For users who are not system administrators, the biggest impact of the Heartbleed vulnerability has been all the passwords that they have had to change. This, together with improvements in alternative authentication methods (like the fingerprint scanners now embedded in flagship smartphones), have caused some rather bold statements about passwords to be made.
Passwords are out of fashion? Obsolete in the short term, I hear some people say? Not so fast! While it’s true that passwords are not the most convenient way of authenticating yourself and they are inherently insecure, we should not be so quick to dismiss them.
The main advantage of passwords is that everybody can use them straight away. There is no need to tie yourself to a specific authentication token (“I could swear it was in my bag this morning!”), location (“I can’t log in from the hotel, I forgot I enabled that security feature!”), or smartphone (“I let my phone’s battery go dead!”). It might seem odd to some, but forcing users to own a smartphone – or asking a company to provide their employees with one – might be too costly.
Even if passwords are supplemented by other authentication methods, passwords will still be around as a secondary method. What would happen otherwise when your phone or hardware token gets stolen? We are simply not ready for a world without passwords, much as we’d like to get rid of them.
If that’s the case, we might as well learn how to use them properly. It’s not that difficult:
First, use a different password for each online service. If you’re trying to do this manually, it becomes difficult – which is why the best way to do this is to use a password manager. There are multiple options available, many of which are free.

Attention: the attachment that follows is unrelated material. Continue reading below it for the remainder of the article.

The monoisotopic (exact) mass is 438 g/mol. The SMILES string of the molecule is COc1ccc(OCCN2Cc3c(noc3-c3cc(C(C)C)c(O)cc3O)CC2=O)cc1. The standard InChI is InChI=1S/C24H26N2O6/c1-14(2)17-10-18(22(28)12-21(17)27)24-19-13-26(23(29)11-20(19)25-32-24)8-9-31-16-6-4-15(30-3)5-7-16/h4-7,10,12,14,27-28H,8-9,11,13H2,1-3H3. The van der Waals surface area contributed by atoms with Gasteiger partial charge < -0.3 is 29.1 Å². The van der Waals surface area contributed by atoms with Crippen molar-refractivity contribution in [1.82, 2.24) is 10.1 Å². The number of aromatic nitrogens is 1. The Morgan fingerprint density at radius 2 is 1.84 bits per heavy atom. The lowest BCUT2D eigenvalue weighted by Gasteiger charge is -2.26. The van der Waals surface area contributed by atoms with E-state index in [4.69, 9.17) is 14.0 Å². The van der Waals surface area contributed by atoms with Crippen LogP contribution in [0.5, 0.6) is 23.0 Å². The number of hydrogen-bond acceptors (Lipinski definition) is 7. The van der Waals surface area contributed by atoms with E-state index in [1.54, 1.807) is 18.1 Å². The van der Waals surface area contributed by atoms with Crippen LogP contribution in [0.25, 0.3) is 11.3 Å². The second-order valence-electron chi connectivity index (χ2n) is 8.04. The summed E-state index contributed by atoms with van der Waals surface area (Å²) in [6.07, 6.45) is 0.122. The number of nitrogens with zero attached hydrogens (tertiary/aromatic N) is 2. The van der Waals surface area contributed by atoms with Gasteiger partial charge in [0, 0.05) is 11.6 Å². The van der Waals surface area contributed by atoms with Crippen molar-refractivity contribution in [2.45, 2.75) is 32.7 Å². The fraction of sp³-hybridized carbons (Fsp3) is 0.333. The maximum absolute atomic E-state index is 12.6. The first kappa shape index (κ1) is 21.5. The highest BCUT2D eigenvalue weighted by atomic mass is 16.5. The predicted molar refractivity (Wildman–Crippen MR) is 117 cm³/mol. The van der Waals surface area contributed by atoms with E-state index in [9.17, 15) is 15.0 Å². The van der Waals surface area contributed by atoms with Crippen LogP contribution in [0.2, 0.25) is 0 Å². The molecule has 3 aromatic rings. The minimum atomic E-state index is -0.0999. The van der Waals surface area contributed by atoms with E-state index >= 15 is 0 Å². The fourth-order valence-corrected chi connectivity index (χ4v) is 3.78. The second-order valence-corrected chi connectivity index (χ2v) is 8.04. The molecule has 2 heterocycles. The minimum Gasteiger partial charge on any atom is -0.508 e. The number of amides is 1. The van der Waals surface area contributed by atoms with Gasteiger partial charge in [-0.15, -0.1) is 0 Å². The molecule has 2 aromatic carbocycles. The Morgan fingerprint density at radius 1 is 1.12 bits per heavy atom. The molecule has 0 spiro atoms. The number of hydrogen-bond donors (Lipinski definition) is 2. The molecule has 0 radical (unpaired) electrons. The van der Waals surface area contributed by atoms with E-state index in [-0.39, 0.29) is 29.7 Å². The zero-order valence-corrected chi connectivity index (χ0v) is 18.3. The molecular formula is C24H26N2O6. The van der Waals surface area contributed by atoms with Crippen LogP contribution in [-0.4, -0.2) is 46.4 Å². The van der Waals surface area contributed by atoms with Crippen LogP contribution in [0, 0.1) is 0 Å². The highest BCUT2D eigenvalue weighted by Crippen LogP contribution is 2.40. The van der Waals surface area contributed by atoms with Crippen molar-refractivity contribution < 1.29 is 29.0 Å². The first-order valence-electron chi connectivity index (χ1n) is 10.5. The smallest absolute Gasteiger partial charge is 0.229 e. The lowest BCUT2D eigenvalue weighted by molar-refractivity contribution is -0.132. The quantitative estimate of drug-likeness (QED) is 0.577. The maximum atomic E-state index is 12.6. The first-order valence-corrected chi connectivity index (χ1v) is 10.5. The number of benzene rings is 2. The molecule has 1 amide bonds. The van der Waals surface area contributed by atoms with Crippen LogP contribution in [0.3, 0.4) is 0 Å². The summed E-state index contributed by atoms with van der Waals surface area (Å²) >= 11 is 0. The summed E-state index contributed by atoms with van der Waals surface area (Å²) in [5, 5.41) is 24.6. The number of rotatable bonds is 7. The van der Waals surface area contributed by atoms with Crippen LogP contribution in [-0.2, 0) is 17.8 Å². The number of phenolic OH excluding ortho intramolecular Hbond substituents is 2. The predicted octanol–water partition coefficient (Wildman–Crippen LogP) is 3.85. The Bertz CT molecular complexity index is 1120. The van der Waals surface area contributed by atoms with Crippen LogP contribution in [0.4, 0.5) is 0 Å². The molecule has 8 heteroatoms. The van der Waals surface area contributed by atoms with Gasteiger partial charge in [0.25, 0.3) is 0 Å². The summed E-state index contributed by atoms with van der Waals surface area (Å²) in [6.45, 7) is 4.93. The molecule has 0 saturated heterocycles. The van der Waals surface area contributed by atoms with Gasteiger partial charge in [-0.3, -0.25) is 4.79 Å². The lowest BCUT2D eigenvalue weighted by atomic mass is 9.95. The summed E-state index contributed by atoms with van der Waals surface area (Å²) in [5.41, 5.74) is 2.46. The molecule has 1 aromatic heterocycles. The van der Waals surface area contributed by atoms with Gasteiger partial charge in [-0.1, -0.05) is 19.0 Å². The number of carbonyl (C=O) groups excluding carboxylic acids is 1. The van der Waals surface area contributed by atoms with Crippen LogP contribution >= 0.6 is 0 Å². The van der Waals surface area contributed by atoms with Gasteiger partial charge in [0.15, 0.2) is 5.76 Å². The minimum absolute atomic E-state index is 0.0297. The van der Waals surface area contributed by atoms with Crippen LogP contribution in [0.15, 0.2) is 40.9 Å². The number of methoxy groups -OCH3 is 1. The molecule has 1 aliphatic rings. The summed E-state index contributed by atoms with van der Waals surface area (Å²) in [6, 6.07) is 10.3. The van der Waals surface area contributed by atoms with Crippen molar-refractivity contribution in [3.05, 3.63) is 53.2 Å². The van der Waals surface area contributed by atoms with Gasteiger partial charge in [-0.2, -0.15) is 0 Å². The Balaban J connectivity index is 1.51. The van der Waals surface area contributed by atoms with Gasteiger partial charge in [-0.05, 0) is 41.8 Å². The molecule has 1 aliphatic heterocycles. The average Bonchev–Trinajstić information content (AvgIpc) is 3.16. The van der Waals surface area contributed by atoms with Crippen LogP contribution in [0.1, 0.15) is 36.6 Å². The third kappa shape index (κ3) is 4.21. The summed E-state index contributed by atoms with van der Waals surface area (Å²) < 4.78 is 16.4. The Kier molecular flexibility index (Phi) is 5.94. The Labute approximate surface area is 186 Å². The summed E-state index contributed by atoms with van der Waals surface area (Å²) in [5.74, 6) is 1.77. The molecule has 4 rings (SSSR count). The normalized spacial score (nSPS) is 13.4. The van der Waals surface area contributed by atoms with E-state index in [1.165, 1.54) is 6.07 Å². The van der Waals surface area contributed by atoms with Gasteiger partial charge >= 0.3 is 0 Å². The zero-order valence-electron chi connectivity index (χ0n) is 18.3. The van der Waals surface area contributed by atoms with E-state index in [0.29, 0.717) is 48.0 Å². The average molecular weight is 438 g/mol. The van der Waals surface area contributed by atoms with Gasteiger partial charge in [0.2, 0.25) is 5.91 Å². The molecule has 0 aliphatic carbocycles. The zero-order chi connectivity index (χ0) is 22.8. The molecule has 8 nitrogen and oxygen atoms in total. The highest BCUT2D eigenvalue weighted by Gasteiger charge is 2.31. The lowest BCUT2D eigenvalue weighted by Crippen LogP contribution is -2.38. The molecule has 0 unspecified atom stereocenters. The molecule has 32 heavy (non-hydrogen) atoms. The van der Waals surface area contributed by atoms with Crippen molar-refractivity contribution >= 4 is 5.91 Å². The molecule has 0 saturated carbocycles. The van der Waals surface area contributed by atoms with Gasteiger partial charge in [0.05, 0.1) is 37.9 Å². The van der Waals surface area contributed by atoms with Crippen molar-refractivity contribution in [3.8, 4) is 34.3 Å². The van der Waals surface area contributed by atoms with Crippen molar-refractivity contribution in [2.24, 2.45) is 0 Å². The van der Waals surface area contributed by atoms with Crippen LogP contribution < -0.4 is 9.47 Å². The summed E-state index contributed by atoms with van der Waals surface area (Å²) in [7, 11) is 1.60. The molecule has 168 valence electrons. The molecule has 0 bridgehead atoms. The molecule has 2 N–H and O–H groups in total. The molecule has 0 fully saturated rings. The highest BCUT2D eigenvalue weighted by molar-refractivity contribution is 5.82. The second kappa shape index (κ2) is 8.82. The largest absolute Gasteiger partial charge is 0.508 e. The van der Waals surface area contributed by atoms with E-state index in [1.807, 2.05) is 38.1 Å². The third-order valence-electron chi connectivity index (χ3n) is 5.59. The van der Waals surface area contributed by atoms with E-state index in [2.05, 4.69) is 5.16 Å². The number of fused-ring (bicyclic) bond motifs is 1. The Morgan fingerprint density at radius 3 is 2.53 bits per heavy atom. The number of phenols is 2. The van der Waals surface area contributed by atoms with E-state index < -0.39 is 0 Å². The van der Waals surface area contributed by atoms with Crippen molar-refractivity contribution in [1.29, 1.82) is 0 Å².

Secondly, once you are using a password manager, use a long, hard-to-guess master password for it. If it’s anywhere in a dictionary, it’s not a good password. Here’s one way to come up with a secure master password: use the initials of a very long sentence. Imagine there’s no heaven; It’s easy if you try; No hell below us; Above us only sky. Add commas and other punctuation for added difficulty and bonus points: Itnh,ieiyt;nhbu,auos! That’s a better password than what most people use.
Thirdly, don’t rely on passwords alone. Yes, we said that passwords won’t be going away soon – but if you can, use what second factor of authentication is available. A smartphone is a good choice, as many services can use one to authenticate – whether it’s via an app or text messages.
I don’t think passwords are going to fall out of fashion anytime soon, if only for the ease of use. This isn’t to say that they will be the only authentication method used – and they shouldn’t be. Complementing them with more factors (two or three!) is the way to go, in my opinion.